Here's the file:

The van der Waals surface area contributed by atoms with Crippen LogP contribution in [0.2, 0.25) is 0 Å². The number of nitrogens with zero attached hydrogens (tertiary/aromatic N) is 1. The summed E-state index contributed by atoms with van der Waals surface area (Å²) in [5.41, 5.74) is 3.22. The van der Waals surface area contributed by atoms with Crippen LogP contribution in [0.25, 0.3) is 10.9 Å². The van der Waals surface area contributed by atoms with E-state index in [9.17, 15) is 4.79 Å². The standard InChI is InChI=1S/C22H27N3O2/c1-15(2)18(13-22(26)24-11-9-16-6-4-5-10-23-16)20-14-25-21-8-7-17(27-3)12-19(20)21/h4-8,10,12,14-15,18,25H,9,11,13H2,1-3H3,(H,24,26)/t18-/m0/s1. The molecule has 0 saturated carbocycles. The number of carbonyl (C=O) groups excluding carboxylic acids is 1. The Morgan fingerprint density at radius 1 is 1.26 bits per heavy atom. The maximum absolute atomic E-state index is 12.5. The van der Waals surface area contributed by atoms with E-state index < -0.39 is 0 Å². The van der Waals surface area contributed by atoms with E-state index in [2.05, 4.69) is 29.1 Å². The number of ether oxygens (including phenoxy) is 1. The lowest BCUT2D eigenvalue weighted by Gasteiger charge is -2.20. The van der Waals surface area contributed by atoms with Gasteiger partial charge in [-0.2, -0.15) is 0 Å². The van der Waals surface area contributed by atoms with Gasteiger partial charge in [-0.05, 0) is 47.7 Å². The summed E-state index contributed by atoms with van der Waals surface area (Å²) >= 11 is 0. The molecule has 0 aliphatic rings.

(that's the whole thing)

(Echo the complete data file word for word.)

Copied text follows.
The van der Waals surface area contributed by atoms with Crippen LogP contribution in [0.2, 0.25) is 0 Å². The number of nitrogens with zero attached hydrogens (tertiary/aromatic N) is 1. The summed E-state index contributed by atoms with van der Waals surface area (Å²) in [5.41, 5.74) is 3.22. The van der Waals surface area contributed by atoms with Crippen LogP contribution in [0.25, 0.3) is 10.9 Å². The van der Waals surface area contributed by atoms with E-state index in [9.17, 15) is 4.79 Å². The standard InChI is InChI=1S/C22H27N3O2/c1-15(2)18(13-22(26)24-11-9-16-6-4-5-10-23-16)20-14-25-21-8-7-17(27-3)12-19(20)21/h4-8,10,12,14-15,18,25H,9,11,13H2,1-3H3,(H,24,26)/t18-/m0/s1. The molecule has 0 saturated carbocycles. The number of carbonyl (C=O) groups excluding carboxylic acids is 1. The Morgan fingerprint density at radius 1 is 1.26 bits per heavy atom. The maximum absolute atomic E-state index is 12.5. The van der Waals surface area contributed by atoms with E-state index < -0.39 is 0 Å². The van der Waals surface area contributed by atoms with E-state index in [2.05, 4.69) is 29.1 Å². The number of ether oxygens (including phenoxy) is 1. The lowest BCUT2D eigenvalue weighted by Gasteiger charge is -2.20. The van der Waals surface area contributed by atoms with Gasteiger partial charge in [-0.2, -0.15) is 0 Å². The van der Waals surface area contributed by atoms with Gasteiger partial charge in [-0.05, 0) is 47.7 Å². The summed E-state index contributed by atoms with van der Waals surface area (Å²) >= 11 is 0. The molecule has 0 aliphatic rings.